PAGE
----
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DIY- Lenticular Printing

Updated April 17, 2017

Lenticular printing is a technique whose results are familiar to most; it is used to superimpose two images on top of each other, creating three dimensional photographs or illustrations which change their appearance depending upon the position of the viewer. With the right software and some careful attention to detail, you can print lenticular images of your very own.

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  1. Create a new document in your photo editing program, then open the two photos you wish to use. These photos should be of equal height and width so they can seamlessly shift into each other without the distortions caused by resizing. Crop the larger of your two photos, if necessary, so that they are equal. The height of photo editing document should be equal to the height of the two photos, and the width of the document should be equal to the sum of their widths (alternatively, if you wish to make your lenticular photo change as the eye moves vertically rather than horizontally, make the document's width equal to the photos widths, and its height equal to the sum of their widths.)

  2. Calculate the number of sections you want to take from your photos. The sections from the two photos will alternate in your photo document. The more sections you take from each photo, the greater the illusion of change that your print will produce. Make sure that the width and height of each section is even. Sections of 5 to 10 per cent of the size of the photos are an ideal size for making the completed product create a successful illusion without making later steps excessively complicated.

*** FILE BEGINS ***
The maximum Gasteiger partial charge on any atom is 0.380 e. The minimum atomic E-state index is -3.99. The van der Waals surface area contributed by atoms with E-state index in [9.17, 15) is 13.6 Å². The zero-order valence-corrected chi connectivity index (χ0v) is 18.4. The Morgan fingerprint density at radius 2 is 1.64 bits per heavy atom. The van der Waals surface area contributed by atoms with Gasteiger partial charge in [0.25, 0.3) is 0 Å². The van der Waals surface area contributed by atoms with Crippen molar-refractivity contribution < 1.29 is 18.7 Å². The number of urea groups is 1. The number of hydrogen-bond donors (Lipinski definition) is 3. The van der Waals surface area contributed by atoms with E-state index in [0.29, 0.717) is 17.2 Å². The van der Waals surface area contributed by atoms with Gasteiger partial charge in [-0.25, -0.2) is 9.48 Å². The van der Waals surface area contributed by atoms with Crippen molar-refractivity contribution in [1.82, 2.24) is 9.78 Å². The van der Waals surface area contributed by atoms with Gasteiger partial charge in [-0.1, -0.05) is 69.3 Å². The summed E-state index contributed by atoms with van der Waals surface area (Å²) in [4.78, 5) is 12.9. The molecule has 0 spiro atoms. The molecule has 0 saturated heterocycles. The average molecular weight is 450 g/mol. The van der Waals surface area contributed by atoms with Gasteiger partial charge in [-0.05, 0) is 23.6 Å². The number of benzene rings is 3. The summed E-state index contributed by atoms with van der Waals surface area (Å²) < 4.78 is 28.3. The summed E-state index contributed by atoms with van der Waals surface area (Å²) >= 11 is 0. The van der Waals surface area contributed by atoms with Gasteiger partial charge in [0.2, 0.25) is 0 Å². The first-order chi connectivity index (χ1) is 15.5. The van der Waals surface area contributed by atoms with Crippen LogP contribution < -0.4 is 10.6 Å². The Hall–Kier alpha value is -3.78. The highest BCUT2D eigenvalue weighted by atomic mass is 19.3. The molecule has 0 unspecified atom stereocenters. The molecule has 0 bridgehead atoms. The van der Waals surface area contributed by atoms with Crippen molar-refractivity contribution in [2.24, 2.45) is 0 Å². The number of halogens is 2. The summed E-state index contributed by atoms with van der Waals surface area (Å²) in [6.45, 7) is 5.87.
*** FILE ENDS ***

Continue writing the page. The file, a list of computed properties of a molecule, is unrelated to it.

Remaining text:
3. Select the leftmost (or topmost) section of your first photo, and copy it. Paste it into the leftmost (or topmost) section of your document. Repeat this with the other photo, and alternate the sections of the two photos along the document going from left to right (or up to down.)

  4. Load your printer with cardstock or another thick paper. Print your completed document.

  5. Fold your print. This should be done with an accordion fold, so that the sections of the two different photos are folded to face each other. When you are finished folding, these sections will point in opposite directions, and you will be able to see a different photo depending on which direction you view the print from.

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Things You'll Need

  • Photoshop or other photo editing software
  • Card stock or other thick paper
  • Printer


About the Author

Jon Zamboni began writing professionally in 2010. He has previously written for The Spiritual Herald, an urban health care and religious issues newspaper based in New York City, and online music magazine eBurban. Zamboni has a Bachelor of Arts in religious studies from Wesleyan University.

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